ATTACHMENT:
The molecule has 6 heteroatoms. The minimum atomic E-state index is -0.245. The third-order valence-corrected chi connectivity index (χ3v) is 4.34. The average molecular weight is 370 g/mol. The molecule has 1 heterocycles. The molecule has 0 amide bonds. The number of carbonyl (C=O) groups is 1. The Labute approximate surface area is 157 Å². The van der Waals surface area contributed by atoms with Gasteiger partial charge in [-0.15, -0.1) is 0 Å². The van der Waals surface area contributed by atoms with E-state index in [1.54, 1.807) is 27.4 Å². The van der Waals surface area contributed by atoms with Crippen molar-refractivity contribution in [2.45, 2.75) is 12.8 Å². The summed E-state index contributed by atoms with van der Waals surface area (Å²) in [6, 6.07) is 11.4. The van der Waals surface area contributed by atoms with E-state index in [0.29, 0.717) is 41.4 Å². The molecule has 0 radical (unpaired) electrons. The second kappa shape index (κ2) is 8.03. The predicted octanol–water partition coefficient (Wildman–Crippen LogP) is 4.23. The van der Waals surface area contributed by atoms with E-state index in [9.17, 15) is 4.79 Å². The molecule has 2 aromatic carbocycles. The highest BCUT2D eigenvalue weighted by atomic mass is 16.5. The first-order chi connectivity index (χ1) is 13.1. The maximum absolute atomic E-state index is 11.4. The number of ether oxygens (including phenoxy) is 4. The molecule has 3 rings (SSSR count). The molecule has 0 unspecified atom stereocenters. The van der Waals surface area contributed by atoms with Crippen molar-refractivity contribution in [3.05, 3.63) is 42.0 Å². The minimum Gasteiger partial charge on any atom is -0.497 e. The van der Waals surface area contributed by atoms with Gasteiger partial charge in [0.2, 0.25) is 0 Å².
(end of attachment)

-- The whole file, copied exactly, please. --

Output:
The molecule has 6 heteroatoms. The minimum atomic E-state index is -0.245. The third-order valence-corrected chi connectivity index (χ3v) is 4.34. The average molecular weight is 370 g/mol. The molecule has 1 heterocycles. The molecule has 0 amide bonds. The number of carbonyl (C=O) groups is 1. The Labute approximate surface area is 157 Å². The van der Waals surface area contributed by atoms with Gasteiger partial charge in [-0.15, -0.1) is 0 Å². The van der Waals surface area contributed by atoms with E-state index in [1.54, 1.807) is 27.4 Å². The van der Waals surface area contributed by atoms with Crippen molar-refractivity contribution in [2.45, 2.75) is 12.8 Å². The summed E-state index contributed by atoms with van der Waals surface area (Å²) in [6, 6.07) is 11.4. The van der Waals surface area contributed by atoms with E-state index in [0.29, 0.717) is 41.4 Å². The molecule has 0 radical (unpaired) electrons. The second kappa shape index (κ2) is 8.03. The predicted octanol–water partition coefficient (Wildman–Crippen LogP) is 4.23. The van der Waals surface area contributed by atoms with E-state index in [9.17, 15) is 4.79 Å². The molecule has 2 aromatic carbocycles. The highest BCUT2D eigenvalue weighted by atomic mass is 16.5. The first-order chi connectivity index (χ1) is 13.1. The maximum absolute atomic E-state index is 11.4. The number of ether oxygens (including phenoxy) is 4. The molecule has 3 rings (SSSR count). The molecule has 0 unspecified atom stereocenters. The van der Waals surface area contributed by atoms with Crippen molar-refractivity contribution in [3.05, 3.63) is 42.0 Å². The minimum Gasteiger partial charge on any atom is -0.497 e. The van der Waals surface area contributed by atoms with Gasteiger partial charge in [0.2, 0.25) is 0 Å².